The main seafood catch from Leigh fishing boats has always been shellfish and whitebait. Many of the local trawlers were at one time bawleys, and two of Old Leigh's pubs - the Peter Boat and Ye Olde Smack- owe their names to types of local fishing boat, (peter boat, smack). Local fish merchants land, process and trade a wide range of supplies daily, including shrimps, lobster, crab, seabass, haddock, cod and mackerel, cockles, whelks, mussels and oysters.

The riverside settlement of 'Old Leigh', or 'The Old Town', is historically significant, situated as it once was along the primary shipping route to London. From the Middle Ages until the turn of the twentieth-century, Old Leigh hosted the settlement's market square, and high street (known as Leigh Strand). Leigh had grown to become a prosperous port by the 16th century, ships as large as 340 tons were built here for fishing and other purposes. By the 1740s however, Leigh's deep water access had become silted up (as attested to by John Wesley) and the village was in decline as an anchorage and port of call.

With the advent of the railway line from London to Southend during the mid-19th century, much of 'the old town' was demolished to accommodate its passage, and new housing and streets began to be built upon the ridge of hills above the settlement.

Leigh-on-Sea: Modern era[edit]

Broadway developed during the period of the 1870s through 1920s from a residential street to become a commercial parade of shopfronts as the town began to expand. During the 1930s, Broadway was extended further west with the demolition of a large manor house - Black House/Leigh House (built 1620). At this time also, London Road and Leigh Road were becoming established as commercial thoroughfares; hosting shops, workshops, industrial premises, and entertainment venues.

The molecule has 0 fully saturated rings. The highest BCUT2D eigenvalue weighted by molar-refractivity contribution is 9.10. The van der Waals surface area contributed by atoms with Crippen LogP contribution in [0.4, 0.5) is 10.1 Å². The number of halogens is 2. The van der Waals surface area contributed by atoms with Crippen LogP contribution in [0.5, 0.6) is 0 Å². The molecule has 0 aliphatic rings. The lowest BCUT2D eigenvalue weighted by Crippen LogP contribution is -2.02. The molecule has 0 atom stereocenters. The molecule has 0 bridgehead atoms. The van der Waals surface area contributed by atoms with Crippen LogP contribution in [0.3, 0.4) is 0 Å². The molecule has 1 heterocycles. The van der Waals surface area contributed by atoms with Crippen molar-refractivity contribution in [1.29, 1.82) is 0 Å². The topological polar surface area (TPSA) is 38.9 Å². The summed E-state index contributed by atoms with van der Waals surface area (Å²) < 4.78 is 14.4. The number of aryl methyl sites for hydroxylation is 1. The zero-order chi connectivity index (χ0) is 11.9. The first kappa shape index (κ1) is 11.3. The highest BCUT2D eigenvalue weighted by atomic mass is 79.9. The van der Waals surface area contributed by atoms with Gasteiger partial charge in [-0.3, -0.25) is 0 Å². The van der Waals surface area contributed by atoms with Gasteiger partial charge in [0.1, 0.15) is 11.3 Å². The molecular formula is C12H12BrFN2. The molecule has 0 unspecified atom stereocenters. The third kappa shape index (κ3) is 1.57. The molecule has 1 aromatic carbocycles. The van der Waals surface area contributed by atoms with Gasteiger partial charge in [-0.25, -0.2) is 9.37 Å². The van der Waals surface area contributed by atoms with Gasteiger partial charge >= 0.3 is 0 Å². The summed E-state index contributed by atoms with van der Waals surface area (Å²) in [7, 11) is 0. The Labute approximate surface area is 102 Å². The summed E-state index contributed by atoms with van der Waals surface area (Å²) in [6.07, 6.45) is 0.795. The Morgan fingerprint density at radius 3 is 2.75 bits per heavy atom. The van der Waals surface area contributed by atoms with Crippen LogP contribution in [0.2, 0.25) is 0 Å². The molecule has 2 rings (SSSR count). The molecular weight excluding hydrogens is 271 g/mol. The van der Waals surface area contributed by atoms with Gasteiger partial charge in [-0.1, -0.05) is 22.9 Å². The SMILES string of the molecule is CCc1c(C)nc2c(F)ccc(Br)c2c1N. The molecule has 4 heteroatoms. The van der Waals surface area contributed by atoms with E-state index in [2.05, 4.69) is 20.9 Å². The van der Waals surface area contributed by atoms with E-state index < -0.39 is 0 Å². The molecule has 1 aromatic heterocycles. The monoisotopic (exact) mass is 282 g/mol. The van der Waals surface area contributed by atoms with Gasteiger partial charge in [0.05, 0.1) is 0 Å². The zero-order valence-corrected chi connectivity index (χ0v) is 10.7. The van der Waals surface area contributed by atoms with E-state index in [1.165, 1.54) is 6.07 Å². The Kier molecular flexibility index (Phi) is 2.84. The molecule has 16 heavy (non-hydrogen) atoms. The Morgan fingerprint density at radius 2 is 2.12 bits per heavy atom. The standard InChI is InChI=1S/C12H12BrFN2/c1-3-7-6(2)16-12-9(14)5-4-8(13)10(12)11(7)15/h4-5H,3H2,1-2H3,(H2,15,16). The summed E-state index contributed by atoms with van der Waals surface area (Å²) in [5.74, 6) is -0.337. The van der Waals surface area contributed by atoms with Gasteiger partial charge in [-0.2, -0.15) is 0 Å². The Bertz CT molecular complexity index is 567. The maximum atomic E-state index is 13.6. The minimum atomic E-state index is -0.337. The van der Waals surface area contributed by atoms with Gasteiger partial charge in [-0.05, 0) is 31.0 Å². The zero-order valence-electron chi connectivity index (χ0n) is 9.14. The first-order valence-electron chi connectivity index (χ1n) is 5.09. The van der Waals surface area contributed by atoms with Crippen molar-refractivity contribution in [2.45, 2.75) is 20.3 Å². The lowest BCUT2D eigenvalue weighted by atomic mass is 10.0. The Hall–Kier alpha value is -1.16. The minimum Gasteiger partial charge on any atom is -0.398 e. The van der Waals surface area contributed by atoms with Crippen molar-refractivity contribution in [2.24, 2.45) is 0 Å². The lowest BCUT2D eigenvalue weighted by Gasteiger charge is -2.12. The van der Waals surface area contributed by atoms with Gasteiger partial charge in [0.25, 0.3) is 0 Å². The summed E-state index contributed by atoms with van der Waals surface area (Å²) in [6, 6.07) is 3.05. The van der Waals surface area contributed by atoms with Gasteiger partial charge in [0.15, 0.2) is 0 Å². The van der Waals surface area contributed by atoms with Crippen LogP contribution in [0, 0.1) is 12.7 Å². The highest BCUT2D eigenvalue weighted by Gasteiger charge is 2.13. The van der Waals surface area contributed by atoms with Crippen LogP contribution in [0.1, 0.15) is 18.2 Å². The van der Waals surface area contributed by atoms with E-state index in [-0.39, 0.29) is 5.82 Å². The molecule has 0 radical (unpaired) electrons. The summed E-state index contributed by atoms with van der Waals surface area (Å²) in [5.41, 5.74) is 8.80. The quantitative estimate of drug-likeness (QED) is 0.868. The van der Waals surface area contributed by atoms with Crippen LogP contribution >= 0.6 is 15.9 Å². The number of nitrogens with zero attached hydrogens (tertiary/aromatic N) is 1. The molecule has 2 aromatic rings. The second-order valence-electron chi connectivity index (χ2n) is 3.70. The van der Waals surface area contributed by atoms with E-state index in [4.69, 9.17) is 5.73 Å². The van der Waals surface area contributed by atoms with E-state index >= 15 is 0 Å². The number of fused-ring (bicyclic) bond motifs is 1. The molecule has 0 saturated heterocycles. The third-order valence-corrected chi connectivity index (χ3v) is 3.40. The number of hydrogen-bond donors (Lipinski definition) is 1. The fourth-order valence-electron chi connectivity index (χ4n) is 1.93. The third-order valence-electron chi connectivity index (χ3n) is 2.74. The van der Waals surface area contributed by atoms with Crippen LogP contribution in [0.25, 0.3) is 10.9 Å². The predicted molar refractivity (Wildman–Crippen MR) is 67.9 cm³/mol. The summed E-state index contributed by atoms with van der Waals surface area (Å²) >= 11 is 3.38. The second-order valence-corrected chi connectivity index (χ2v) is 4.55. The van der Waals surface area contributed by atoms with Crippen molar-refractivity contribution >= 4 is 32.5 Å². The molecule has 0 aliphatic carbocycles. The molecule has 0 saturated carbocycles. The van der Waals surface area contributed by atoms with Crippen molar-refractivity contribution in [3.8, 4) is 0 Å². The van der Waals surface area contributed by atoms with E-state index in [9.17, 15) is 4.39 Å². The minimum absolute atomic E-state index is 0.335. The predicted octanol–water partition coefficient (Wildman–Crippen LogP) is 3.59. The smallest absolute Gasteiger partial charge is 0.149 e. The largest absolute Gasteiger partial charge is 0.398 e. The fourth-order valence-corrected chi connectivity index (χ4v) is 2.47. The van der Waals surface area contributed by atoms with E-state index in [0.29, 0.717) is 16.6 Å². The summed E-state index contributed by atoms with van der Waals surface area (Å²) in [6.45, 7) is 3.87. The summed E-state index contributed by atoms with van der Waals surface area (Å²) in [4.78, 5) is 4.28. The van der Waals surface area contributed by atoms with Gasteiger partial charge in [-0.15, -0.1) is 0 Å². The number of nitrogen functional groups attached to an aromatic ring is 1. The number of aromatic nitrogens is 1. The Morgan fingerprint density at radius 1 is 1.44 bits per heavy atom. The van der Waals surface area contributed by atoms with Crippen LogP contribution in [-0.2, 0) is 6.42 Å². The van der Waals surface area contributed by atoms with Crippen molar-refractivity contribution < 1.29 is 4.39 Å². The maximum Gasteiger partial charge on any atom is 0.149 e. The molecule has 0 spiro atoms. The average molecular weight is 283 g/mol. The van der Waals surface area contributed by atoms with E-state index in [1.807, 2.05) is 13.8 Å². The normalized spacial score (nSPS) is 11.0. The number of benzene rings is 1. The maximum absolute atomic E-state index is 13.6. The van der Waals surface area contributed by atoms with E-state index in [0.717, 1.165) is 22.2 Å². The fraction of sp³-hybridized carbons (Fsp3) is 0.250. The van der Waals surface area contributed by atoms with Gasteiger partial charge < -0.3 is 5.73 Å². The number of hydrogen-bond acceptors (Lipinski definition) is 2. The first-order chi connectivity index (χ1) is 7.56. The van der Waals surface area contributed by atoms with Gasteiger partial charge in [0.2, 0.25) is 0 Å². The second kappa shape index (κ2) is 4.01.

By the middle of the 20th century, Leigh had grown to become part of a larger, urban conurbation, extending further north, east and north-west, merging with the similar, residential areas of Eastwood, Chalkwell, as well as Hadleigh, a neighbouring town located in the adjacent borough of Castle Point.

During the period of the 1990s and the early twenty-first century, Leigh-on-Sea experienced yet another period of marked change: the growing dominance of out-of-town, 24-hour supermarkets and similar retail parks, as well as the arrival and popularity of retail online shopping, brought a need for much local business to reinvent itself, either as venues for socialising, or to offer niche services and products to cater for the town's changing demographic. Bars, cafes and restaurants, boutiques, galleries and gift shops amongst other traders began to replace many of the traditional high street shops of the previous era.

In the wake of these changes, significant urban regeneration has followed and remains ongoing; attracting new residents to the town as well as helping accommodate an increase in the local population of the borough of Southend-on-Sea.


Leigh-on-Sea is served by Leigh-on-Sea station on the London, Tilbury and Southend Railway. Regular, daily bus services run between Southend-on-Sea, Benfleet, Canvey Island, Basildon, Rayleigh and Chelmsford. Scheduled flights to national and European destinations operate out of nearby London-Southend airport.

The current railway station is situated near the western end of Old Leigh's cockle sheds and boat marina, replacing in 1934 the original station, which was situated opposite Bell Wharf. (An initial plan to situate the railway station in the north of the town centre - the present-day Station Road, adjoining Elm road - was not pursued to completion.)


Leigh-on-Sea is part Civil Parish and part an electoral ward of Southend-on-Sea called Leigh. The population of the Southend ward taken at the 2011 Census was 10,083.[2]

Festivals and activities[edit]

Several annual events have become well established, including Leigh Regatta, The Leigh Folk Festival and The Leigh Art Trail.[3] The regatta is held over one weekend in September. It is organized by the three Sea Scout Groups based in the Old Town to raise funds for local Scouting and a nominated charity.

Notable people[edit]


External links[edit]